1: I review some mince pies.
Hi! I have a new blog. That's a fun thing to happen for Christmas. Only a few days ago I put in the work to resuscitate my old blog, and now I guess I have another. It might be fun to try and publish a few seasonal thoughts. Most of my seasonal thoughts are about pies. Mince pies. As in the British sweet pastry treat, traditionally brought out around this time of year. Despite the confusing name, they don't typically have any meat in them, which is great news for the members of the pseudo-vegan community like myself, although traditionally the filling should feature suet, which is less good news for the community, but that's fairly rare these days, they're quite typically at least nominally vegetarian. The filling is mostly spiced fruit, of the citrus and apple kind and raisins, seasoned with cinnamon, nutmeg, cloves, mace etc. all your usual kinds of winter spice.
I'm mildly obsessed with them, and I'd probably eat them year-round, except I'm also super-lazy, and super-busy, and so I typically resort to store-bought, or catered, which means it only tends to happen as a holiday tradition.
I usually get quite excited waiting for the first sighting of them in the year - typically this will happen towards the end of October when the stores rotate out their Halloween stuff in favour of Christmas - but if you're really paying attention, and playing like a pro, you can usually score some in September, maybe August. Happy days.
It's always fun to see what directions the various brands and vendors can stretch the recipe in. Mince pies are interesting in this respect - the recipe is ultimately loose enough that you get a lot of leeway with how you can veer - structure, could be enclosed, could be lattice, could be fully open, could be something insane like a crispy pancake roll. Pastry itself, aside from pancake, or the traditional shortcrust you could, and I often do, have a puff pastry, or veer completely off-piste like a drunken sleigh race and make something like a dumpling or a choux conflation. Finally, the filling can be augmented, with creams or alcohols, the fruit type can vary, you can throw in cranberries or dates, lean heavily into the citrus notes, go plum or date, and of course the spices can shift you all over the taste maps. It's quite the moveable feast.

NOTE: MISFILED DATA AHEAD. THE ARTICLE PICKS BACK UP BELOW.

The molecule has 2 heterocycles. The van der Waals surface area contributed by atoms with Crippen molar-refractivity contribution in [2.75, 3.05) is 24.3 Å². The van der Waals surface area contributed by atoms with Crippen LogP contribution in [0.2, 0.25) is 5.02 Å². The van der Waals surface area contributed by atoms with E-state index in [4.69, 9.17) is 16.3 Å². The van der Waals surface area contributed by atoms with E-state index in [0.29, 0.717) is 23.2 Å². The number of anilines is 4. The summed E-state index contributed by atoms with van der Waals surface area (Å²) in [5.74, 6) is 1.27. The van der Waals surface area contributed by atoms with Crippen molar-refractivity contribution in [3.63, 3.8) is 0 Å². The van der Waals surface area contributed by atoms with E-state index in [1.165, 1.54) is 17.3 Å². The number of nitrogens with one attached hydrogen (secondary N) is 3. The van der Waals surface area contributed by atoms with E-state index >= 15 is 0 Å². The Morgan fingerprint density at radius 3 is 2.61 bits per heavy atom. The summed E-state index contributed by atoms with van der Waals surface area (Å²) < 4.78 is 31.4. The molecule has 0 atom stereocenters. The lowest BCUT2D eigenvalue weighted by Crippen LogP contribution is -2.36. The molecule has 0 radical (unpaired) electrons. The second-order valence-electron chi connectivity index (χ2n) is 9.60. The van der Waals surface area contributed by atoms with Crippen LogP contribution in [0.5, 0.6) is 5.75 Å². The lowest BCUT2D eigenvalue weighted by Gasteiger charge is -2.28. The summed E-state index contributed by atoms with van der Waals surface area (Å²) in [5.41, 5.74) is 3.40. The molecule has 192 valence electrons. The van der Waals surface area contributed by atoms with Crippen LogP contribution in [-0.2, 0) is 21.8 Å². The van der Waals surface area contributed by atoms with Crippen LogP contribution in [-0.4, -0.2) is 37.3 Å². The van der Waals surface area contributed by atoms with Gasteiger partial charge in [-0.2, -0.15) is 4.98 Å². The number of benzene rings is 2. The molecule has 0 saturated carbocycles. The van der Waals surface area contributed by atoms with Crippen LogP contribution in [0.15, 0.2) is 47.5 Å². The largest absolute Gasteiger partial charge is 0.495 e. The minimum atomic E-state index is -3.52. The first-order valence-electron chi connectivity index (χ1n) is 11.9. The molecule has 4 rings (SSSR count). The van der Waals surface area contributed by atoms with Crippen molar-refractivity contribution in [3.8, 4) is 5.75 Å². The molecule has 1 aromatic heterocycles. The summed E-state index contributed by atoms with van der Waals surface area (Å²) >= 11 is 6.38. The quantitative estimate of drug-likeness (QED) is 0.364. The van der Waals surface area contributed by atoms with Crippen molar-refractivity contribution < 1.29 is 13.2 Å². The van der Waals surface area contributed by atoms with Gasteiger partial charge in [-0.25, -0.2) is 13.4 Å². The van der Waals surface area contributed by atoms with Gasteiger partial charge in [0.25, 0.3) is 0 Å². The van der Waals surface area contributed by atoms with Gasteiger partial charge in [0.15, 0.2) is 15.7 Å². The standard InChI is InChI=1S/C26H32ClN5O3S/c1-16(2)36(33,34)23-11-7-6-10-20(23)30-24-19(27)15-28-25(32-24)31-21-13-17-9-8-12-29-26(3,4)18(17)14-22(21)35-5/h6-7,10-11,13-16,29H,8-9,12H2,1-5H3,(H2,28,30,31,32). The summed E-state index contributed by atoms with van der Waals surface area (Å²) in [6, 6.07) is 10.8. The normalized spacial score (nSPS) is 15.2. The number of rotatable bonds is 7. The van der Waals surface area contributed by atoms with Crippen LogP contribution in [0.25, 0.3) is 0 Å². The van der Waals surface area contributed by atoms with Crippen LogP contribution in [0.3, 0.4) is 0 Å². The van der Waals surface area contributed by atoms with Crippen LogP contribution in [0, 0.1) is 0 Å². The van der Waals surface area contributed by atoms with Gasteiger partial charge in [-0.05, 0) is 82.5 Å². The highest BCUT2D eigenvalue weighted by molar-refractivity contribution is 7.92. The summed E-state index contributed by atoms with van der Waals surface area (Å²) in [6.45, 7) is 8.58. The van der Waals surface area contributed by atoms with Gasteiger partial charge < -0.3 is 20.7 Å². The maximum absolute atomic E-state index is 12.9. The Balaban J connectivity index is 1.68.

Anyway, today I found myself distractedly eating the final pie in the box I already had open, at roundabout the same time I took the wrapping off this blog. A helpful, yet somewhat mysterious colleague suggested I could do a holiday themed blog series, reviewing a pie a day. And me with a new blog to fill. The idea has a lot of charm. I should do something.
I think a different pie a day is a bit of an over-reach, as well as an over-commitment. If nothing else, I typically buy them in boxes of six or twelve, so arranging to have a different kind ready every day to consume, process, and describe seems like a logistical stretch. Maybe I could aim for the twelve pies of Christmas? That might be more reachable. Maybe I'll just use this as a starting point for some kind of regular seasonal updates. Like I said, the idea has a lot of charm.
Wait. What about the pie cms? How was the pie? What was the pie?
In truth I don't remember it too much, so I guess there was nothing startling going on here. It was a Sainsbury's , pretty generic box pie. Shortcrust, light sprinkling of caster sugar. Rumpled outline of a conifer applied to the lid. Little foil tray. Slightly soft, box has been open a day or perhaps two. Maybe a little grit to the raisin pips, flavour OK I'd say. Not a standout performance, but reliable. I can't take a photo, because I ate it already. I did take a photo of the carton, but I can't quite figure out how to add images to this thing? I guess I could stick it somewhere else and hotlink it. Anyway, pie was fine, blogging happened. Let's see where this goes in the future.